Apr 07, 2014 03:33 PM

Gov't Launches Pilot for Joint-Ownership Homes

(Beijing) – China has launched a pilot program to allow the joint ownership of residential properties, a move that reinforces the effort to solve the housing problems of families that are too poor to buy, but too rich to rent a subsidized home.

The six cities involved in the pilot are Beijing; Shanghai; Shenzhen; Chengdu in the southwestern province of Sichuan; Huangshi in the central province of Hubei; and Huai'an in the eastern province of Jiangsu, the Ministry of Housing and Urban-Rural Development said at a recent meeting.

Qin Hong, director of the ministry's policy research center, said earlier that the government aims to build a three-layered housing market. The bottom layer would involve low-income families that cannot afford to buy a house renting one subsidized by the government. Those on top can buy a unit on their own.

Those in between, especially newly married couples, could buy joint-ownership houses, she said.

The ministry did not announce the income thresholds for families buying joint-ownership houses.

Under a typical arrangement, qualified homebuyers would pay less than the normal price of an apartment and own only part of it. The government would own the rest. When the families want to sell, the government could either buy the portion the families own or demand a certain payoff from the family.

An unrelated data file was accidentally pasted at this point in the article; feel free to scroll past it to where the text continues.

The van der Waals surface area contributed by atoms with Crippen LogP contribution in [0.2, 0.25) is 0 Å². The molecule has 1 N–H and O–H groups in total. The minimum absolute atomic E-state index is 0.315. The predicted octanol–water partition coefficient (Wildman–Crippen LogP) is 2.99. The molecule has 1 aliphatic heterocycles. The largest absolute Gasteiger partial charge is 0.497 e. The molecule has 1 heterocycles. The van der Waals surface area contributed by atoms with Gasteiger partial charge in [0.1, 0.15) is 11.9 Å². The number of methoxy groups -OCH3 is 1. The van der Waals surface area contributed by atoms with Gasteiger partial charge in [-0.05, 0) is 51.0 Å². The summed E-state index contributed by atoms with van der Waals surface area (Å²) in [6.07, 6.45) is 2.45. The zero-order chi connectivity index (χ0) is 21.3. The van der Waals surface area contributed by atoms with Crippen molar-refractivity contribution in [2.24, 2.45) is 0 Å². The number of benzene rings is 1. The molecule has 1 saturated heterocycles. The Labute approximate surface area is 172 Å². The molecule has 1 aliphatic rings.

This would ward off speculative investors that buy houses for no other reason than to sell them when prices increase, she said. Also, it lessens the burden on government because it requires much less capital than building subsidized housing.

The price of joint ownership properties are expected to be much lower than comparable homes because the government would charge less for land intended for developing them.

Some cities, including Beijing and Huai'an, have been experimenting with joint ownership of properties. Beijing said in October it would build 20,000 units of housing called "commercial properties for self-occupation" in 2013 and another 50,000 units this year to meet the housing demand of middle-income families. It did not say whether last year's plan was completed.

Chen Gang, deputy mayor of the capital, said earlier that houses of this type are jointly owned by the government and the buyer, and that their management resembles that of joint ownership houses.

He said this is a sustainable method of property regulation. For a small sacrifice in land sales and tax revenue on the government's part, a lot of families can have a place of their own to live and more money for consumption. It also means "the government does not need to splash out on welfare projects and get into excessive debt," he said.

(Rewritten by Wang Yuqian)

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